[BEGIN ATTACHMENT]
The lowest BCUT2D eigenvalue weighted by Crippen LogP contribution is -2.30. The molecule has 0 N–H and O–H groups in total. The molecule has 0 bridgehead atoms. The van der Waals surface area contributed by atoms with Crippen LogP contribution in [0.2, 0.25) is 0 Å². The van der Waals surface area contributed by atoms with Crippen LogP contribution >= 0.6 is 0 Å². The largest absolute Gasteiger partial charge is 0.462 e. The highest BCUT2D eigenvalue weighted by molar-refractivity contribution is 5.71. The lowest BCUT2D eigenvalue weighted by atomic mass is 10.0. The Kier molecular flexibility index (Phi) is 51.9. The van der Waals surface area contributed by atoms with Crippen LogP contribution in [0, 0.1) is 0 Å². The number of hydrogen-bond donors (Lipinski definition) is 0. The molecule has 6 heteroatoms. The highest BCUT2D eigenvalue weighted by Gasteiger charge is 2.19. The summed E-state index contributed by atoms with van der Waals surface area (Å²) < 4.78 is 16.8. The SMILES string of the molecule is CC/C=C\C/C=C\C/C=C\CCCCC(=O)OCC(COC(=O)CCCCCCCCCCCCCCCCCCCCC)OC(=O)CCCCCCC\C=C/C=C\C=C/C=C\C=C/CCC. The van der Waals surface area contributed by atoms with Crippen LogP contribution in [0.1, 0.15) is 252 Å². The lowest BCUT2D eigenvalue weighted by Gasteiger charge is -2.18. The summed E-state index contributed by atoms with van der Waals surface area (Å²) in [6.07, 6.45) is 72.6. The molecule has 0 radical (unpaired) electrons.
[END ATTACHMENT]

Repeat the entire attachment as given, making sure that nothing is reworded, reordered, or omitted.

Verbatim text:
The lowest BCUT2D eigenvalue weighted by Crippen LogP contribution is -2.30. The molecule has 0 N–H and O–H groups in total. The molecule has 0 bridgehead atoms. The van der Waals surface area contributed by atoms with Crippen LogP contribution in [0.2, 0.25) is 0 Å². The van der Waals surface area contributed by atoms with Crippen LogP contribution >= 0.6 is 0 Å². The largest absolute Gasteiger partial charge is 0.462 e. The highest BCUT2D eigenvalue weighted by molar-refractivity contribution is 5.71. The lowest BCUT2D eigenvalue weighted by atomic mass is 10.0. The Kier molecular flexibility index (Phi) is 51.9. The van der Waals surface area contributed by atoms with Crippen LogP contribution in [0, 0.1) is 0 Å². The number of hydrogen-bond donors (Lipinski definition) is 0. The molecule has 6 heteroatoms. The highest BCUT2D eigenvalue weighted by Gasteiger charge is 2.19. The summed E-state index contributed by atoms with van der Waals surface area (Å²) < 4.78 is 16.8. The SMILES string of the molecule is CC/C=C\C/C=C\C/C=C\CCCCC(=O)OCC(COC(=O)CCCCCCCCCCCCCCCCCCCCC)OC(=O)CCCCCCC\C=C/C=C\C=C/C=C\C=C/CCC. The van der Waals surface area contributed by atoms with Crippen LogP contribution in [0.1, 0.15) is 252 Å². The lowest BCUT2D eigenvalue weighted by Gasteiger charge is -2.18. The summed E-state index contributed by atoms with van der Waals surface area (Å²) in [6.07, 6.45) is 72.6. The molecule has 0 radical (unpaired) electrons.